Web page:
LAWRENCE, Kan. - The role of a controversial anti-Islam film in recent attacks in Libya continues to evolve. Reports show the film was posted months ago, but was somehow recently discovered and played on some Middle Eastern television stations.
Regardless of the role it played, local filmmaker Kevin Willmott knows the responsibility that comes with making movies.
"It is important that we understand the power of film," he said, "and the power of images to make people cry, angry, sad, violent."
Willmott himself tackles social and political topics in his own films. "C.S.A.," his film portraying the United States if the South had won the Civil War, earned a spot at the Sundance Film Festival and received critical acclaim. He also serves as an associate film professor at KU.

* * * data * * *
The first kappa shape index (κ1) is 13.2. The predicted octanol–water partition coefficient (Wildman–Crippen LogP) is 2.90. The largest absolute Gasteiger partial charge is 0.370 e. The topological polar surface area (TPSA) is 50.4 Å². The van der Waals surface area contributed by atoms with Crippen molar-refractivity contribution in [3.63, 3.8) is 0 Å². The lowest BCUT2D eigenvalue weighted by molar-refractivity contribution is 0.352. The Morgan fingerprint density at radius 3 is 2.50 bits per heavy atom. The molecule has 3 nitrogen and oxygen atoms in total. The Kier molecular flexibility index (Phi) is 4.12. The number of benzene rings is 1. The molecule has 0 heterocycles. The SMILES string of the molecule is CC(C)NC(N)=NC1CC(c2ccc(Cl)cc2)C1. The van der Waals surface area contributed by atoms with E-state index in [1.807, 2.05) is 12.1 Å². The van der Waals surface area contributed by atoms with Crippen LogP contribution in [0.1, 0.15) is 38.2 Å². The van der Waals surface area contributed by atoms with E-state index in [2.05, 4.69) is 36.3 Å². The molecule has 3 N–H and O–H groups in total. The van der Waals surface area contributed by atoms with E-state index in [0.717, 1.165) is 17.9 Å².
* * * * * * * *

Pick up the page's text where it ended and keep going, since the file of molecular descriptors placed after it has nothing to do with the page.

"I had an actor one time say, 'Hey I can't do this' and that's ok!" he laughed. "Half the fun of making movies that are about social, political ideas is that you get to have discussions on the set about them."
At least one actress in the controversial anti-Islam film has come forward with apologies to all Muslim people and said the director lied to the actors. She accused him of dubbing over lines and changing the name of the central character to Mohammed in post-production.
"If the film is dishonest, I think it could be the film's fault," said Willmott. "I have no problem not defending a filmmaker that is lying to his cast, crew, investors, producers."
Willmott is grateful but mindful of the freedoms he enjoys as a filmmaker in America.
"Other countries, they're not used to that exchange if ideas so they see images that attack them and they just feel like its a frontal assault," said Willmot. "There's a big-time responsibility that you have as a control of these images. And if you're not playing fair, you have to then take the responsibility for it."
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